I worked for Steve Jobs, and this was the best lesson he taught me

“One day Steve Jobs showed up in my cubicle with a man that I didn’t know,” Guy Kawasaki writes via Quora. “He didn’t bother to introduce him; instead, he asked, ‘What do you think of a company called Knoware?'”

“I told him that the company’s products were mediocre, boring, and simplistic — nothing that was strategic for Macintosh,” Kawasaki writes. “The company didn’t matter to us. After my diatribe, he said to me, ‘I want you to meet the CEO of Knoware, Archie McGill.'”

“Thank you, Steve,” Kawasaki writes. “This experience taught me that you should tell the truth and worry less about the consequences for three reasons…”

Read more in the full article here.

MacDailyNews Take:

Honesty is the first chapter in the book of wisdom. — Thomas Jefferson


  1. The article focuses on one aspect of the truth: being honest about your own opinions. It underplays an equally important aspect: making sure that your opinions are factually grounded. A madman may be honestly convinced that he is Jesus Christ, but that does not make it true. Guy Kawasaki could back up his opinion of Knoware with facts.

    I attended a major private research university where 75% of the students began with a STEM focus. Even the architects and academic majors had it drilled into us how the scientific method works. You base a hypothesis on the evidence and then test it with further evidence to refute or refine your theory.

    Not just scientists, but everyone should follow the rule that any opinion requires evidence. (That is exactly how the legal system is supposed to work.) The most valid opinion is the one that explains the most evidence in the most elegant way. Theories that ignore significant parts of the data (without explaining why that data is unreliable), or that are unnecessarily complex, are unlikely to be valid.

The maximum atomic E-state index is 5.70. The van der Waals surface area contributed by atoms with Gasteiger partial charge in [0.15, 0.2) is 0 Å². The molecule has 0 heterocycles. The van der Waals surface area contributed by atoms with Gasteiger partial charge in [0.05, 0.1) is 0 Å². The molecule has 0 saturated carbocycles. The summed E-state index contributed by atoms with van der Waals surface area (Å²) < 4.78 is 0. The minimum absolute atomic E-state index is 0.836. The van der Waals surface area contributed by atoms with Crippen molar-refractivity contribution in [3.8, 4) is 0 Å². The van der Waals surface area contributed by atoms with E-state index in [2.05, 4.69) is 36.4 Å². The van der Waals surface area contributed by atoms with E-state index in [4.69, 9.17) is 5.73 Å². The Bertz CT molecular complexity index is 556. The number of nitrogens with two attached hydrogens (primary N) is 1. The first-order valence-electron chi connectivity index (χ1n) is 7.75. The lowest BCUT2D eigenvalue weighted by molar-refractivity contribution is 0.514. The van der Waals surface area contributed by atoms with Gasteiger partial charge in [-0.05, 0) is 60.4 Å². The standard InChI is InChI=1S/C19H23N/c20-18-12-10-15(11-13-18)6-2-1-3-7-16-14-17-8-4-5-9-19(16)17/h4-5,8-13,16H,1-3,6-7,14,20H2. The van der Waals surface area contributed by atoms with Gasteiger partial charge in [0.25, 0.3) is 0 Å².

Opinions are worthless without proof. Evidence is everything.

      1. We can add mathematics and engineering to that list.

        The key in all those areas is objective verification or testing (by reality or by third parties) of results.

  2. Well I think Guy Kawasaki has been living off the accomplishments of others for pretty much most of his career. The so called “evangelist” has made a profession of yapping about nothing for as long as there has been a Macintosh.

    He comes close to admitting it in some little documentary he was in, where at the end he admits, “I’m living proof that you can surf forever off one good decision.”

    1. Sounds like “sour grapes,” thetheloniousmac.

      You weren’t, by some chance, bounced out of a “Job” due to lack of any shred of apparent humanity, were you?

      Just asking . . .


  3. One of my partners, a litigator, once told me, “There is no such thing as truth, it’s only what you can prove.” As an engineer before I was a lawyer, I always thought his statement was too cynical. But I always think about it.

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